By increasing the font to 13 pt and giving the lines some breathing room, surprisingly, all metrics improved. This one change resulted in:

  • A decrease in bounce rate by 10%
  • A decrease in site exit rate by 19%
  • An increase in pages per visit by 24%
  • A 133% (yes, you read that right) increase in form conversion rate

But they didn’t just stop there…

Improving the Headline

Numara’s home page, one of the most popular entry points for organic and paid searches alike, included calls to action that were mainly being ignored by visitors. To combat this problem, the main headline size was increased and shortened.

track itA Larger, shorter headline increased CTRs 334%

This in turn made the call-to-action buttons more visible above the fold, which resulted in an increase in download-button clickthroughs—by 334%. The pricing request button’s CTA clickthrough also increased—by 54%. Both of these results are enviable, by any measure.

Still, it’s worth noting that “Experience BMC Track-It!” isn’t much of a compelling headline.  It would be worth testing some variations to truly pull the visitor deeper into the copy.

Site Search Box Tweaking

Another little-known area where font size can be a deciding factor is the search box. Again, this is one of the factors that often stays the same through a site’s many redesigns and revisions, as it did in the case of Numara:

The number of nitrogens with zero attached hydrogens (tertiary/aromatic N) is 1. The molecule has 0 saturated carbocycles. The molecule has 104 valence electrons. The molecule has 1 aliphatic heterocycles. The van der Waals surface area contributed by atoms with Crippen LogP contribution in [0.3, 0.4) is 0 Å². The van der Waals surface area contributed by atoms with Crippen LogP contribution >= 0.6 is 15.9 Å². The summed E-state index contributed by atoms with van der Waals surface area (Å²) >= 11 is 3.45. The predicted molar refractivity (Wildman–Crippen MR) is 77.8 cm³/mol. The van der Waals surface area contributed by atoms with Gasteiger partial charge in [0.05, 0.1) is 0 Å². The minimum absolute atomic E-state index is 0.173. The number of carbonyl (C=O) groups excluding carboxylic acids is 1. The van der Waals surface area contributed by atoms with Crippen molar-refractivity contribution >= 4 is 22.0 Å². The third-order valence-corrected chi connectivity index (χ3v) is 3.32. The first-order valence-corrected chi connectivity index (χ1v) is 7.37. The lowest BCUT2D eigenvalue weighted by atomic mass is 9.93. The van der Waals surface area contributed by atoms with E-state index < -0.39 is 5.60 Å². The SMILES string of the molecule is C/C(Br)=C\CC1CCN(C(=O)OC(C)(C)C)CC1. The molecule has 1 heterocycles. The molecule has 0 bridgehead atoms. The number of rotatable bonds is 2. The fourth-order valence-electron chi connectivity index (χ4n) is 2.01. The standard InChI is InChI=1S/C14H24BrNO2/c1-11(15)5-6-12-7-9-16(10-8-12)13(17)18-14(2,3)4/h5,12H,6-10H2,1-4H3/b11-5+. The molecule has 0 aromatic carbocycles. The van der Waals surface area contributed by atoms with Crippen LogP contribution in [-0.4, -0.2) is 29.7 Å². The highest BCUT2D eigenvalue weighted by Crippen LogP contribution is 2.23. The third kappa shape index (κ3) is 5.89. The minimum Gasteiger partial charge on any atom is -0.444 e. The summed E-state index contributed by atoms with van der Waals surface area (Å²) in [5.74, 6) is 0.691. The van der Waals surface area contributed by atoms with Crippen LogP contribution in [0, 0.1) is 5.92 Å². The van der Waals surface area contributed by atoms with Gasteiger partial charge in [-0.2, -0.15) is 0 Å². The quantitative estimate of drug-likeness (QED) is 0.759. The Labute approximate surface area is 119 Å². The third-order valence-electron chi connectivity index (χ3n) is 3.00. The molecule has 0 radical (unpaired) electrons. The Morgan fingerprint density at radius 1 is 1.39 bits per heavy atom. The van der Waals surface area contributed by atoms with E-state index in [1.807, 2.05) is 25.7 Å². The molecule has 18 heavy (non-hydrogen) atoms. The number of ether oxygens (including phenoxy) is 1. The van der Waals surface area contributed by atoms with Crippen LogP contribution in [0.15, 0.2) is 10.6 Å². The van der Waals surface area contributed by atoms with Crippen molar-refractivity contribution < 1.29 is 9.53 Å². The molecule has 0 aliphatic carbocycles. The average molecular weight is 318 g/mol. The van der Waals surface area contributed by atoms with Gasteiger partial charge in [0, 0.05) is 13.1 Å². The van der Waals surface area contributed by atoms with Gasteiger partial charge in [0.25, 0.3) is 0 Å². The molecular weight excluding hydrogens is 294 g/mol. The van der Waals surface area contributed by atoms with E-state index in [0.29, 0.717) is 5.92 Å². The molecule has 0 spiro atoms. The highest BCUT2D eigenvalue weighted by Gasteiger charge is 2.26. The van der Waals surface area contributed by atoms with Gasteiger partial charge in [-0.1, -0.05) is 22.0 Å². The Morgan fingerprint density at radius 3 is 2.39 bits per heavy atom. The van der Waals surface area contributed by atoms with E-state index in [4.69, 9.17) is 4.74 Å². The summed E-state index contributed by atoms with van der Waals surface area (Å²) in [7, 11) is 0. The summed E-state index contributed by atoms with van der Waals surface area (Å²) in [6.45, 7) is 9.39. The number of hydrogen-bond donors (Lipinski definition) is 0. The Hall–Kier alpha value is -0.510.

numara original search

It’s worth nothing that, with 400+ pages and searchable files, including PDFs, the sheer size of the site was a force to be reckoned with. And visitors often took advantage of the site search, making it the third most popular navigation method on the site. However, its usage numbers still left much to be desired. So a change was made.

numara new search

By not only making the search field larger, but increasing the corresponding font size as well, user engagement increased by 20%.

All of these things added up, generating an extra $1 million in revenue for Numara after all changes were implemented.

Still think of fonts as an afterthought?

Choosing Fonts Like a Pro

Good font combinations go together like fine wine and cheese. In contrast, terrible choices often strain the eyes and make visitors feel uncomfortable (though they can’t put their finger on why). So how do you choose font pairs that look great and are easy to read?